Behind Every Great Woman, There’s Another Great Woman

April 26, we celebrate the 110th birthday of my mother, who has been residing in her heavenly mansion for 26 years. My mother is the most influential woman in the life of my wife, Cindy. After Cindy’s conversion in 1978, I asked my parents, if I could bring Cindy to our home for a visit. My mother, who was born in NE Pennsylvania and schooled in all the social graces, sent Cindy a formal invitation. Mother served Cindy her first formal dinner. Cindy was raised in a trailer and not one of her step-mothers had a complete set of glasses, let alone authentic silverware and sets of China. Cindy had not been brought up to enjoy the finer things of life. She later remarked that entering our home was like entering heaven.

I was raised in a Victorian social setting. During my hippy days, I had rejected Victorianism for the counter-culture so I was not too taken aback the first time I visited Cindy’s country trailer with an Elvis album covering the hole in the screen door. I ate raw oysters out of a barrel. The men and some of the women were drinking beer. My parents never served alcohol in their home. Cindy’s last stepmother was a sweet lady who was a good southern cook. Although I did not have much in common with these panhandle Floridians, Cindy was always a fun company. Besides, despite my Victorian upbringing, my parents were never snobs but cordial towards all. By the 1970’s, the ruling and professional classes were already relaxing the formalism of Victorians. Therefore, my parents’ way of life was becoming somewhat of an anachronism. I made it a point for Cindy to spend quality time with my parents, so she could learn the waning way under which I was raised. Cindy and I married in 1983, months after the passing of my father. In our early married life, we spent most of the time traveling. We lived with my mother when not on the gospel road so Cindy had the opportunity to learn the social graces from my mother.

Cindy has always been a fast learner. Cindy not only learned all of my mother’s favorite recipes but she added a southern flair to new cooking skills. She developed an interest in China and silverware and decorating an attractive and traditional home. When we established our own home in Central Ohio, pastels were the decorating rage. When she brought home pink drapes for the windows, I nixed that for solid blues.

My mother knew how to entertain a large group of guests or family but Cindy found, as a minister’s wife, she regularly served church folks along with her family for Sunday dinners in our colonial home, not to mention the sinners she invited into our home. Cindy has often served a semi-formal dinner to up to 50 guests.

My mother regarded my father as the family spokesman in public, civic, church and academia. Yet she was perhaps more of a social conversationalist than my father who, like myself, was basically a quiet man outside of the classroom. During the ’70s women were coming into their own as spokesman so I gave Cindy free rein to preach on campus. Now she has become more of a celebrity than I. As Cindy puts it, “Brother Jed is the legend; I am the celebrity.” My mother was a reserved lady, as Northern women tend to be. My friends often remarked, “Your mother has class.” Whereas, Cindy is candid as southern women usually are. There are no secrets in the south. My tactful mother would not have considered using the blunt and coarse language which we use in preaching against sin on campus. My mother did take noted stands for righteousness in her discreet manner. One day at the height of my rebellious hippy days, she said, “Jed, you have become mothering but a glorified bum.” That private straightforward reproof did challenge me to reconsider my ways. After my return to sanity and to the ways of my upbringing, Mother’s manner for expressing her disproval was to ask questions. For instance, I took Cindy and Evangeline to South Africa, which was a dangerous place at the time. Mother repeatedly asked, “Now why are you and Cindy going to South Africa?” However, once we were on our way, Mother was supportive. Upon our return, she edited my book on the experience, “Gold in the Furnace: South Africa on Trial.” Although Mother did not have the scholarly credentials of my father, she had academic skills. She had graduated valedictorian from high school and magna cum laude from Syracuse University. Even though Cindy did not have the educational credentials of my parents, I immediately recognized Cindy’s aggressive journalistic and communication skills and her intuitive intelligence. Years ago, the chairman of the Department of Communication at the University of Minnesota said, “Brother Jed, your wife, Cindy, is the best communicator that I have ever heard.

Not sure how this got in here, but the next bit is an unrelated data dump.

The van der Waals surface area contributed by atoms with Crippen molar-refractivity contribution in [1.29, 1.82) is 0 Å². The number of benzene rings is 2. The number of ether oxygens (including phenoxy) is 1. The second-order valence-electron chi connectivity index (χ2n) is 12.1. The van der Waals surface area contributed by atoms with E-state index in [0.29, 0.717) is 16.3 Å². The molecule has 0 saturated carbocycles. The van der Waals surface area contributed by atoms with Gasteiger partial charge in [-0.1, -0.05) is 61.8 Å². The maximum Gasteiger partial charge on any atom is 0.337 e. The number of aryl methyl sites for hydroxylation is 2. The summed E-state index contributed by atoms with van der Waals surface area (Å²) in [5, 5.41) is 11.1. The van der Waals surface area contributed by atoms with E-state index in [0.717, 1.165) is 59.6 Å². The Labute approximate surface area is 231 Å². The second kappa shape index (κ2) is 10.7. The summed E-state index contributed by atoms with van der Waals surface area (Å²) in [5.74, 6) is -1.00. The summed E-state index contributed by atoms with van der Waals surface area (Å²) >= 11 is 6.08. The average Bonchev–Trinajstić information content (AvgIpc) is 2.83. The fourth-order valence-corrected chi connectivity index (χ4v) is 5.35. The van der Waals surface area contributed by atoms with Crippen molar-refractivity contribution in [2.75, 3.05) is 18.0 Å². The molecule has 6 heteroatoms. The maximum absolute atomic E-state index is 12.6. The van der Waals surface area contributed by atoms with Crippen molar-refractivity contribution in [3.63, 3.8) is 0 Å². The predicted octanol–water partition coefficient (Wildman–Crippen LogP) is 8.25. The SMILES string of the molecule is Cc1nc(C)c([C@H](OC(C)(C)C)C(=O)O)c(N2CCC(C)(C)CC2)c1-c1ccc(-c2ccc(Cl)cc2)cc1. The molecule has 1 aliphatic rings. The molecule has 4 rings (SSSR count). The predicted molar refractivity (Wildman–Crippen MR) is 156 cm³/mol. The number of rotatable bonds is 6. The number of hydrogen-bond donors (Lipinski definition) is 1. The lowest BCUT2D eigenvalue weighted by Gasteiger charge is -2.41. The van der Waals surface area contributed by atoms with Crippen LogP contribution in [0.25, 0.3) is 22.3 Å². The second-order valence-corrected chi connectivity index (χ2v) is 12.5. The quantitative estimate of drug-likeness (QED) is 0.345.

”A disciple should surpass his mentor. Because the disciple is able to quickly learn what it may have taken his teacher years to learn. Then the disciple has the opportunity and time to build upon the foundation which his master helped him build. Jesus said that his disciples would do greater works than he. As outstanding as my mother was, in some ways Cindy has even surpassed my mother and myself which is the way it should be when teacher/student are doing their job as it should be done. So, watch out world, the fabulous Sister Cindy is just coming into her own! As for Mother, I like to think she is looking down from Heaven on her birthday approving of her children, even though she would still likely be asking some questions, “Now, Cindy, why did you say that?”

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